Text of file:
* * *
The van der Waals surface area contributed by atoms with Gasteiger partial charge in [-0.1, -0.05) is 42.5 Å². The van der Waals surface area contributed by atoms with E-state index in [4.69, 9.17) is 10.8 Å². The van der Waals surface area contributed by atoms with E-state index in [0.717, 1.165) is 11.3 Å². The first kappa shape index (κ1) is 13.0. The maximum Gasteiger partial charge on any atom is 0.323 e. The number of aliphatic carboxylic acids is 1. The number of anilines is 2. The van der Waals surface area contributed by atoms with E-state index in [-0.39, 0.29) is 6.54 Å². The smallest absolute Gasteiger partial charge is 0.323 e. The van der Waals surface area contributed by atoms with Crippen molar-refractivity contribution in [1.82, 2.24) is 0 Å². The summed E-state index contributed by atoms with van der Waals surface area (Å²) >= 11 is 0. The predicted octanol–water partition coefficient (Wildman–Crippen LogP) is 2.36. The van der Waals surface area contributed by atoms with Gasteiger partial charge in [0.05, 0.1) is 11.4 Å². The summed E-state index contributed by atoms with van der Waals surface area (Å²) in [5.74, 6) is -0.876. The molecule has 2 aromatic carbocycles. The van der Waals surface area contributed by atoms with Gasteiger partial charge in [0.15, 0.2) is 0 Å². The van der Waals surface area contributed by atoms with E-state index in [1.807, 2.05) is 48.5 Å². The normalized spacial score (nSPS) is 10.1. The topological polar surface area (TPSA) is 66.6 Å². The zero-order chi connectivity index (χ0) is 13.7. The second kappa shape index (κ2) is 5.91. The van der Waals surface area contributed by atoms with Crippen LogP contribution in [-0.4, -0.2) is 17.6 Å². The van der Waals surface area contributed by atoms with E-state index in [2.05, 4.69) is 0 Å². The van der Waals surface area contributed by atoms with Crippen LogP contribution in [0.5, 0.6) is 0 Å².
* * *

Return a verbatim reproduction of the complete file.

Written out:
The van der Waals surface area contributed by atoms with Gasteiger partial charge in [-0.1, -0.05) is 42.5 Å². The van der Waals surface area contributed by atoms with E-state index in [4.69, 9.17) is 10.8 Å². The van der Waals surface area contributed by atoms with E-state index in [0.717, 1.165) is 11.3 Å². The first kappa shape index (κ1) is 13.0. The maximum Gasteiger partial charge on any atom is 0.323 e. The number of aliphatic carboxylic acids is 1. The number of anilines is 2. The van der Waals surface area contributed by atoms with E-state index in [-0.39, 0.29) is 6.54 Å². The smallest absolute Gasteiger partial charge is 0.323 e. The van der Waals surface area contributed by atoms with Crippen molar-refractivity contribution in [1.82, 2.24) is 0 Å². The summed E-state index contributed by atoms with van der Waals surface area (Å²) >= 11 is 0. The predicted octanol–water partition coefficient (Wildman–Crippen LogP) is 2.36. The van der Waals surface area contributed by atoms with Gasteiger partial charge in [0.05, 0.1) is 11.4 Å². The summed E-state index contributed by atoms with van der Waals surface area (Å²) in [5.74, 6) is -0.876. The molecule has 2 aromatic carbocycles. The van der Waals surface area contributed by atoms with Gasteiger partial charge in [0.15, 0.2) is 0 Å². The van der Waals surface area contributed by atoms with E-state index in [1.807, 2.05) is 48.5 Å². The normalized spacial score (nSPS) is 10.1. The topological polar surface area (TPSA) is 66.6 Å². The zero-order chi connectivity index (χ0) is 13.7. The second kappa shape index (κ2) is 5.91. The van der Waals surface area contributed by atoms with Crippen LogP contribution in [-0.4, -0.2) is 17.6 Å². The van der Waals surface area contributed by atoms with E-state index in [2.05, 4.69) is 0 Å². The van der Waals surface area contributed by atoms with Crippen LogP contribution in [0.5, 0.6) is 0 Å².